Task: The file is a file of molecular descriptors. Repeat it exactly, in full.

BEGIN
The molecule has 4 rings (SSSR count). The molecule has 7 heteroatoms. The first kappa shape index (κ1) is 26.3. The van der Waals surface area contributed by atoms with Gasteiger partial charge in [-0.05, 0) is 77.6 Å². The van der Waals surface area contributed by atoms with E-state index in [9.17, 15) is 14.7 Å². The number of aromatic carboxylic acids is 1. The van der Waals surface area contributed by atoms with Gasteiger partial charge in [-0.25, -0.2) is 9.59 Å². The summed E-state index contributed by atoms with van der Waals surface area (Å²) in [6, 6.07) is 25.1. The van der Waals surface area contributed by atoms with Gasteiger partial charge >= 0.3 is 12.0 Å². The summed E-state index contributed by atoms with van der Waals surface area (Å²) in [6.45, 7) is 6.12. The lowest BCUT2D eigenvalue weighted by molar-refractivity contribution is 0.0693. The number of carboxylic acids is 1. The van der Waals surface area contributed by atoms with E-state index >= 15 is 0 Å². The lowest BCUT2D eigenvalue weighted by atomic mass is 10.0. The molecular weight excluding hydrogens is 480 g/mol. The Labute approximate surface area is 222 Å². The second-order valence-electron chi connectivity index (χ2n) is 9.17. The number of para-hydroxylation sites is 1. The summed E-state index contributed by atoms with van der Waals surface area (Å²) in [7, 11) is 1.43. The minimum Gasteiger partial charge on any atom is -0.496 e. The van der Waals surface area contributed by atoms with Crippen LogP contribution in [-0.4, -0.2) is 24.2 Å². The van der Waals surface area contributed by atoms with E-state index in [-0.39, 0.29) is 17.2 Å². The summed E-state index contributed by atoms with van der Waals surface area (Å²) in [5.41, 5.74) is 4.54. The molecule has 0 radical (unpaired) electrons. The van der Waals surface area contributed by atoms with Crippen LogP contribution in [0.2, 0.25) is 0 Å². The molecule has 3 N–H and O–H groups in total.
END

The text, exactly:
The molecule has 4 rings (SSSR count). The molecule has 7 heteroatoms. The first kappa shape index (κ1) is 26.3. The van der Waals surface area contributed by atoms with Gasteiger partial charge in [-0.05, 0) is 77.6 Å². The van der Waals surface area contributed by atoms with E-state index in [9.17, 15) is 14.7 Å². The number of aromatic carboxylic acids is 1. The van der Waals surface area contributed by atoms with Gasteiger partial charge in [-0.25, -0.2) is 9.59 Å². The summed E-state index contributed by atoms with van der Waals surface area (Å²) in [6, 6.07) is 25.1. The van der Waals surface area contributed by atoms with Gasteiger partial charge >= 0.3 is 12.0 Å². The summed E-state index contributed by atoms with van der Waals surface area (Å²) in [6.45, 7) is 6.12. The lowest BCUT2D eigenvalue weighted by molar-refractivity contribution is 0.0693. The number of carboxylic acids is 1. The van der Waals surface area contributed by atoms with E-state index >= 15 is 0 Å². The lowest BCUT2D eigenvalue weighted by atomic mass is 10.0. The molecular weight excluding hydrogens is 480 g/mol. The Labute approximate surface area is 222 Å². The second-order valence-electron chi connectivity index (χ2n) is 9.17. The number of para-hydroxylation sites is 1. The summed E-state index contributed by atoms with van der Waals surface area (Å²) in [7, 11) is 1.43. The minimum Gasteiger partial charge on any atom is -0.496 e. The van der Waals surface area contributed by atoms with Crippen LogP contribution in [-0.4, -0.2) is 24.2 Å². The van der Waals surface area contributed by atoms with E-state index in [-0.39, 0.29) is 17.2 Å². The summed E-state index contributed by atoms with van der Waals surface area (Å²) in [5.41, 5.74) is 4.54. The molecule has 0 radical (unpaired) electrons. The van der Waals surface area contributed by atoms with Crippen LogP contribution in [0.2, 0.25) is 0 Å². The molecule has 3 N–H and O–H groups in total.